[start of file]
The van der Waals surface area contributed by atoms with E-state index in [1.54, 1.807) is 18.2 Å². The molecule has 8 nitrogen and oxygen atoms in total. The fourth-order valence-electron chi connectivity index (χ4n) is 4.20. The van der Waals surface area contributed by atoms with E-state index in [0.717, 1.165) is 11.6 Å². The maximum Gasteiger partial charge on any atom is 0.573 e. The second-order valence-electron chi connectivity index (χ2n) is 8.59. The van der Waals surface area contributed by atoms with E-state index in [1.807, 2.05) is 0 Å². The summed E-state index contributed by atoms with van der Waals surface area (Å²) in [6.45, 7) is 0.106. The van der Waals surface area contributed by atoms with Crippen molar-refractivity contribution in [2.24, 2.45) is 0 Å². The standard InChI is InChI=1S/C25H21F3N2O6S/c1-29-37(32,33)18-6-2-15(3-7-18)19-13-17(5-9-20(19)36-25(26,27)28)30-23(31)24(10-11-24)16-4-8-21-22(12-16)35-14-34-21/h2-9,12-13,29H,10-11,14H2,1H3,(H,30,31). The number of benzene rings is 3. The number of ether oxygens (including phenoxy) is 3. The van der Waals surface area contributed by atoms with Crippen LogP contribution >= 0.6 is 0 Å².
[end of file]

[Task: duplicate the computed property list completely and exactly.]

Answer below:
The van der Waals surface area contributed by atoms with E-state index in [1.54, 1.807) is 18.2 Å². The molecule has 8 nitrogen and oxygen atoms in total. The fourth-order valence-electron chi connectivity index (χ4n) is 4.20. The van der Waals surface area contributed by atoms with E-state index in [0.717, 1.165) is 11.6 Å². The maximum Gasteiger partial charge on any atom is 0.573 e. The second-order valence-electron chi connectivity index (χ2n) is 8.59. The van der Waals surface area contributed by atoms with E-state index in [1.807, 2.05) is 0 Å². The summed E-state index contributed by atoms with van der Waals surface area (Å²) in [6.45, 7) is 0.106. The van der Waals surface area contributed by atoms with Crippen molar-refractivity contribution in [2.24, 2.45) is 0 Å². The standard InChI is InChI=1S/C25H21F3N2O6S/c1-29-37(32,33)18-6-2-15(3-7-18)19-13-17(5-9-20(19)36-25(26,27)28)30-23(31)24(10-11-24)16-4-8-21-22(12-16)35-14-34-21/h2-9,12-13,29H,10-11,14H2,1H3,(H,30,31). The number of benzene rings is 3. The number of ether oxygens (including phenoxy) is 3. The van der Waals surface area contributed by atoms with Crippen LogP contribution >= 0.6 is 0 Å².